CATANIA (Antonio Stizza, 1592)

GEOB2- Martín-Figueredo

The picture we are going to talk about was made by Antonio Stizza in 1592 and finally published in 1598, so it represents the city of Catania in the end of the 16th century.

Catania is a city located on the east coast of Sicily, Italy, next to the Ionian Sea. Catania is actually the capital of the Metropolitan area of Catania that is one of the biggest cities in Italy, and the second one in Sicily after Palermo. Catania was founded in the 8th century BC, as a Greek colony and it has been destroyed at least seven times because of the eruptions of Etna volcano and several earthquakes. It was also the first city of Sicily in having a university, that was founded in 1434 by Alfonso V of Aragón.

The Greek geographer Strabo said that the presence of the Mount Etna has bad and good things. On one hand, the eruptions of Etna caused a lot of suffering and destruction, but on the other hand the ashes made a fertile soil, especially good for the vines. Therefore, agriculture is one of the most important economic activities developed in Catania.

We must say that the city we know nowadays as Catania is not as the Catania that we see in the picture made by Stizza. First of all, in 1669 the city suffered the eruption of Mount Etna. The population was almost saved because the city walls stopped the lava and most of it diverted into the port. The eruption of the volcano was so terrible that even the Nicito lake, which was in the limits of the city, and had a circumference of around six kilometers was covered up with lava. The east part of the city was seriously damaged. What is more, in 1693 Catania suffered an earthquake that destroyed the city. Then, a big part of the city was reconstructed over the ruins of the old Catania, according to the Baroque architecture that nowadays characterizes it.

Catania has a subterranean river, the Amenano. When the Greeks founded Catania as a colony, they decided to establish their settlement there because it was at the edge of the Amenano river. After the earthquake of 1693 and the reconstruction of the city, the river was covered by the new city.

We can also see in the picture a clear example of a medieval city. As we can observe the streets looks narrow and disorganized. This is the result of a disordered growing. Another example that makes us think about Catania as a medieval city is the city walls. The city walls were important in those times because they were used for defense and, if someone wanted to introduce something inside, he was forced to pay taxes for it. In addition, the city walls stopped and diverted the progress of lava while the eruption of Mount Etna in 1669, as we said before. Nevertheless, the left part of the picture seems like having an orthogonal plan, maybe because the Romans established there a colony after the First Punic War until the decline of the Roman Empire in the 5th century.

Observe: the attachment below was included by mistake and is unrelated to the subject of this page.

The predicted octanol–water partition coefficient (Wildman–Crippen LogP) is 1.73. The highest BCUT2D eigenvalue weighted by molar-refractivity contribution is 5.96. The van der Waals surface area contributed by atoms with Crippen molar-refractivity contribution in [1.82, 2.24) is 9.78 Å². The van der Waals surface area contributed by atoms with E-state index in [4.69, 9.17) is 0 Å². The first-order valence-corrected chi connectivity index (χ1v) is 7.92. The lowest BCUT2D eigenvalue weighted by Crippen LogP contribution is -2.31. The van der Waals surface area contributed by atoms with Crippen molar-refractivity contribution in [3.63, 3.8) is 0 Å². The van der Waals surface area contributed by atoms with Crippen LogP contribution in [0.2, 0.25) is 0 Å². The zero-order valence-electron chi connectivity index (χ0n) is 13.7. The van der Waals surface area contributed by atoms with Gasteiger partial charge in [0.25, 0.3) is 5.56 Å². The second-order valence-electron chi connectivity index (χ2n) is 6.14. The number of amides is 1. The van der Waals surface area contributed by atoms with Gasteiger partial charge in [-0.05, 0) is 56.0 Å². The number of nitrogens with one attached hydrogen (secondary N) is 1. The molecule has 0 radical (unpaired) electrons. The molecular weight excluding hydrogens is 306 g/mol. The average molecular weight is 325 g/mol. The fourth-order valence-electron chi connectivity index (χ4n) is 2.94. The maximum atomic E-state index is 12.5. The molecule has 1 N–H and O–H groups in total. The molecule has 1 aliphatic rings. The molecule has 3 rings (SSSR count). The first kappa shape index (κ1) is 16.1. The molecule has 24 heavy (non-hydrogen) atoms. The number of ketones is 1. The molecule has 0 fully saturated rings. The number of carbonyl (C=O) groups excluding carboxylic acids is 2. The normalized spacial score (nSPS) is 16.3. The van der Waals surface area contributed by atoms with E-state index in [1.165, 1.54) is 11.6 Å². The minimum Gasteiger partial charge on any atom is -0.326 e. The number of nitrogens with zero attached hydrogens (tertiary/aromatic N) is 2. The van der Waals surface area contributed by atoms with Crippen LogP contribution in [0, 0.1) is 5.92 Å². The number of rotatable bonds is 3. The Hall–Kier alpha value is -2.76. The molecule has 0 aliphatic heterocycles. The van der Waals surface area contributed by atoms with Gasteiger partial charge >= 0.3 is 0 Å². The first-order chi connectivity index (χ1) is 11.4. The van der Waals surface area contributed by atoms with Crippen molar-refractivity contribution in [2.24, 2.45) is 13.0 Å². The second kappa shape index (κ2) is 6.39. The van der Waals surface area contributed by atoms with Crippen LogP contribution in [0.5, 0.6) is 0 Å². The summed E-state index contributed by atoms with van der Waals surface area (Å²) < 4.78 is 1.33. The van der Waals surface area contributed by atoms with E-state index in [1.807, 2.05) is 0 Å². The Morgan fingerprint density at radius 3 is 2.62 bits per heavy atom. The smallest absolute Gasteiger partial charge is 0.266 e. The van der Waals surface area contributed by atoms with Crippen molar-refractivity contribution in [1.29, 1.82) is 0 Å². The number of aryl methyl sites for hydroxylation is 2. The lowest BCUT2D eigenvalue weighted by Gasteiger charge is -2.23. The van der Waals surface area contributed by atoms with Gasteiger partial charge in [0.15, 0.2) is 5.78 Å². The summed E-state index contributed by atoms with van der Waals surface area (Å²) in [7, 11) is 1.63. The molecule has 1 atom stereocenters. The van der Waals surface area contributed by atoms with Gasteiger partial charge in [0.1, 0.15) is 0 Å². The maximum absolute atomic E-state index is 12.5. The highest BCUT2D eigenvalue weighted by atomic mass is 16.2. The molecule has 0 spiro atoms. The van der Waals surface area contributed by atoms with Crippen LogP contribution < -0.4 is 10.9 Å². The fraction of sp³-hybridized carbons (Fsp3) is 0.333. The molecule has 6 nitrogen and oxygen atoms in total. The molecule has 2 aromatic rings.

One of the most important urban elements that we can see in the picture is the Cathedral dedicated to Saint Agatha, to be seen at the bottom. This Cathedral was originally constructed between 1078 and 1093, over the ruins of the Roman Achillean Baths, by order of King Roger I, who conquered the city from the Islamic Emirate of Sicily. However, the Cathedral was completely destroyed in 1693, as the result of the earthquake, so the Cathedral we can see nowadays is not the same because it was reconstructed in Baroque style. The bell tower was built in 1387 and it was 70 meters high. After the destruction of 1693 they added a huge bell of 7.5 tonnes, being the third biggest one in Italy.

The harbour is also is noticeable. It was was the main point for trading and getting new things that came from other countries. Greeks decided to establish there their colony because it was well-located, next to the Italian peninsula, and not so far away from Africa and Greece.

Another interesting place in Catania is the Castello Ursino that we can see in the left corner at the bottom of the city. It was built in the 13th century as a royal castle for the King of Sicily. After the Sicilian Vespers, the castle was the residence of Frederick III of Sicily, son of Peter III of Aragon who fought in the Sicilian Vespers against the French army commanded by Charles I of Anjou. The moat that was surrounding the castle was also filled up with lava after the huge eruption of Mount Etna in 1669.

Juan Martín Figueredo

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